Dear Amy:

My husband and I had a tedious marriage, which ended because he kept getting arrested, couldn't get a decent job and was plunging us into debt.

I told him it was over a year and a half ago, shortly before he was sent to jail for four months. I have been climbing out of debt since then and haven't had the money to get the divorce paperwork done yet.

We've been amicable in this time and live in different states.

Now he wants the engagement ring back to give to a friend who wants to propose to his girlfriend but can't afford a ring.

The problem is I sold the ring a few months back to cover old debts (debts incurred because the money for bills always went to bail).

Now he is furious. Because we were married for two and a half years and he told me on many occasions that he wanted me to keep the ring, am I crazy to think that I didn't do anything wrong here?

Ringless

You're right -- having a jailbird for a husband is the height of tedium. It's good that you're out of this marriage.

Now it's time to get out of the relationship.

This ring was yours to dispose of however you chose. It's too bad that you didn't use the profit from the ring sale to get divorced -- the symbolic value of the gesture alone would have made it worth it.

Dear Amy:

This is responding to a letter from "In the Know," a 16-year-old who challenged your advice to ask school counselors for guidance.

Did you ever go to your school counselor for advice?

Fifteen years ago I tried approaching our high school counselor several times. He offered no assistance when dealing with bullying. His career advice was uninformed, lacked direction and wasted a semester of my time with studies that were not required.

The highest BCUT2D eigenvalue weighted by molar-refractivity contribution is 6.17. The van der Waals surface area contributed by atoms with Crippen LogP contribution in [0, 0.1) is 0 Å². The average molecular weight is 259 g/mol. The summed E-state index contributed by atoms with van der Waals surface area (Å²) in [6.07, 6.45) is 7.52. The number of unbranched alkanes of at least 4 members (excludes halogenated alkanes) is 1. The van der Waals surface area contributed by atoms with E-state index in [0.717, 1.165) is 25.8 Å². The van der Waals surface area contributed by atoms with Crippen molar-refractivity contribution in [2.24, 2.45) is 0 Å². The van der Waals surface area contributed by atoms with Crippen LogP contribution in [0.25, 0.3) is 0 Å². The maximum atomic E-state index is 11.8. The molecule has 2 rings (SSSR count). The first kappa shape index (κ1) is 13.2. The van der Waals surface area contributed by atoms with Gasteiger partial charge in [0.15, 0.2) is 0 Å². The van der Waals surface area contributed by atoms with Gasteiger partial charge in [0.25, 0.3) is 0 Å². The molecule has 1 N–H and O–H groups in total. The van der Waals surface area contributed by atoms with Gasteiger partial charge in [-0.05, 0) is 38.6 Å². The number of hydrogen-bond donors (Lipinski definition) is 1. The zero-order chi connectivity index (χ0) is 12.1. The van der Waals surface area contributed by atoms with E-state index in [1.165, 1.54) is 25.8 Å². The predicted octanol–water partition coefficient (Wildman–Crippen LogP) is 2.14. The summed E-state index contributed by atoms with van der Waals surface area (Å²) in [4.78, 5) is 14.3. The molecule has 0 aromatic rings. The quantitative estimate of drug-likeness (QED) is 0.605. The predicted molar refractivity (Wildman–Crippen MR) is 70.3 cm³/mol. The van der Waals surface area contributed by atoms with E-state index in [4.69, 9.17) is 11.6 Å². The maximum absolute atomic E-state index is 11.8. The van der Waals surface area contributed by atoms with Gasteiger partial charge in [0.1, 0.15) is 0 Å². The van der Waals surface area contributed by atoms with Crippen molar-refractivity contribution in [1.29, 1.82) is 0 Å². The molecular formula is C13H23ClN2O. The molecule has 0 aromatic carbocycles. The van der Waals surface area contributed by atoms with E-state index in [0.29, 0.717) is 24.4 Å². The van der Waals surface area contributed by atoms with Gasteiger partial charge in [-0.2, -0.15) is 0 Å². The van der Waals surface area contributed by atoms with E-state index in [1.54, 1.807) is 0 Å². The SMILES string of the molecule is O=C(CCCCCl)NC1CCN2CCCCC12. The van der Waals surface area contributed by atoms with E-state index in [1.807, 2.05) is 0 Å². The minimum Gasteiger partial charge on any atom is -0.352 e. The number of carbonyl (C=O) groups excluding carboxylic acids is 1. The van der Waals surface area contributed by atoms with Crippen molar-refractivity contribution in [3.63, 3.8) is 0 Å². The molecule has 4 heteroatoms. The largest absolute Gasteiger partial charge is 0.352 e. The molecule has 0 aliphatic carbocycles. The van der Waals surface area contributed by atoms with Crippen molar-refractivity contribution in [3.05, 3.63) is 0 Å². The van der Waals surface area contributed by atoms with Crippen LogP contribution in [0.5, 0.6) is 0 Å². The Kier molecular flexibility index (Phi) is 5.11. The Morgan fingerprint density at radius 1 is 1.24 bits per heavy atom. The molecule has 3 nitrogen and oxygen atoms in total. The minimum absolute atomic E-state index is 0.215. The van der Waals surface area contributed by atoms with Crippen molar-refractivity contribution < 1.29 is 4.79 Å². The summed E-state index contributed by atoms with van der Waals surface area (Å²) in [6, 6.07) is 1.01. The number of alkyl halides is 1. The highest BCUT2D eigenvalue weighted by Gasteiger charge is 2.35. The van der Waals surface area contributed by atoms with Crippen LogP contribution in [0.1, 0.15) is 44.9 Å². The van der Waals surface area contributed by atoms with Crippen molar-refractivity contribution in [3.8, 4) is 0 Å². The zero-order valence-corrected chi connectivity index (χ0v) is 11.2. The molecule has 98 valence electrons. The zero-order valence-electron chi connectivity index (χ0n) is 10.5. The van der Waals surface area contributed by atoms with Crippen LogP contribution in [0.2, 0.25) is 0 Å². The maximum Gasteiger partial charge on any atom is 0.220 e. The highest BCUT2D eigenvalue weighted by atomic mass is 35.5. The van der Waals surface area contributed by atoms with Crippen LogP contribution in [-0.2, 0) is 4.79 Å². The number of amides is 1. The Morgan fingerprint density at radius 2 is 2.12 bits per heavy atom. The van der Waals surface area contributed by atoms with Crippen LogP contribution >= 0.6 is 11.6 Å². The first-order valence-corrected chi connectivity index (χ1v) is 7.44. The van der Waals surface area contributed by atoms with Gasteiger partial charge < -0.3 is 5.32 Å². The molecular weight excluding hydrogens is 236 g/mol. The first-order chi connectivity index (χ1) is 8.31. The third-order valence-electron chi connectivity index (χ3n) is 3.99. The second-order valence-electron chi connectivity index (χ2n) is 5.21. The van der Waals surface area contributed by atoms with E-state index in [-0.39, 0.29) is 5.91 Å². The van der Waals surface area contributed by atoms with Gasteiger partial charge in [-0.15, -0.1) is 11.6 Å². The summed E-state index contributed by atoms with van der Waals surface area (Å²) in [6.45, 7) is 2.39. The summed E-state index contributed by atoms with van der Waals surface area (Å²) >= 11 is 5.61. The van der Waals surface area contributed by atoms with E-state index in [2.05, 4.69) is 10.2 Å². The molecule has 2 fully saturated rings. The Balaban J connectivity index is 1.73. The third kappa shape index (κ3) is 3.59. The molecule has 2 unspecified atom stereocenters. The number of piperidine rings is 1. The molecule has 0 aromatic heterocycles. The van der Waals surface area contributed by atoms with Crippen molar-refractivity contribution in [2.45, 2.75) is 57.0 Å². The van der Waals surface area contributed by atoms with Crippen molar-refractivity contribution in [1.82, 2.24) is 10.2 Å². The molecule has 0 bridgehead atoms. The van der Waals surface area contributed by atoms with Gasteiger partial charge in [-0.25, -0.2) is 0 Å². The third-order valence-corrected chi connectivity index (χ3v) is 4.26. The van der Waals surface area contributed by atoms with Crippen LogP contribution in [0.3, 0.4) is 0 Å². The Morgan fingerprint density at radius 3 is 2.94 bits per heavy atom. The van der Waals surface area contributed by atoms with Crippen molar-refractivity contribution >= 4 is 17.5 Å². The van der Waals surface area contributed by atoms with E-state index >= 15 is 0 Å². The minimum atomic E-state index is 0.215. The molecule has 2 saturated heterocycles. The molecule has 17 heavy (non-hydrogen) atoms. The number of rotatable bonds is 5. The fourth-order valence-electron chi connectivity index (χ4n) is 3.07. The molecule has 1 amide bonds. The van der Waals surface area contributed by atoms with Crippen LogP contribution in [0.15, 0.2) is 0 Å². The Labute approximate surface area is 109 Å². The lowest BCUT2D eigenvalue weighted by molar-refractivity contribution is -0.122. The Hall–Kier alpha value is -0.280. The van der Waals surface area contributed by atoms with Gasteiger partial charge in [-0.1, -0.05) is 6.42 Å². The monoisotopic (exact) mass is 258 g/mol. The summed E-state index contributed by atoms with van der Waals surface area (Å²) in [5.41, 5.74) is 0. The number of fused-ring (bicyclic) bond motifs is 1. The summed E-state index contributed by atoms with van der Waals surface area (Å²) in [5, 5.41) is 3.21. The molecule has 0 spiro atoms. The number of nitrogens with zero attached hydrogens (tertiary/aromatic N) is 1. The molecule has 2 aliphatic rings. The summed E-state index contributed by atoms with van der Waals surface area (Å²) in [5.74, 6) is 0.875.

When my brother committed suicide, I saw neither hide nor hair of my counselor on my return to school.

Some who write to ask for your advice may be seeking that external nudge to do what can seem like the scariest thing in the world -- speak to a real person about a real problem.

But for those who have read advice columns for years, know the alternatives and have tried them already, "You should try speaking to your school counselor" can sound like just another person saying, "I don't have any idea of how to fix things."

Also Frustrated

My defense of school counselors has unleashed a fusillade of complaints from readers about nonexistent or incompetent school counselors, complete with utter horror stories, such as yours.

In my initial research on this subject, I learned, somewhat to my surprise, that education and training requirements for public school counselors (as well as funding) varies widely from state to state. When school counselors are trained and given a specific mandate that includes mental-health training, kids benefit.

My suggestion that young readers seek out their school counselors is one way of me trying to encourage them to reach out to an adult -- any adult -- whom they feel they can trust. This could be a favorite teacher, aunt or uncle, or the parents of a friend.

Dear Amy:

You asked women to tell you what it takes to make men happy?

Thank him when he does all those chores you throw his way, tell him how loved and secure he makes you feel, and believe him when he says you're beautiful.

Jeanne Dansby

I've received many responses from women on this question and will run some in future columns.

Write to Amy Dickinson at askamy@tribune.com or Ask Amy, Chicago Tribune, TT500, 435 N. Michigan Ave., Chicago, Ill. 60611.

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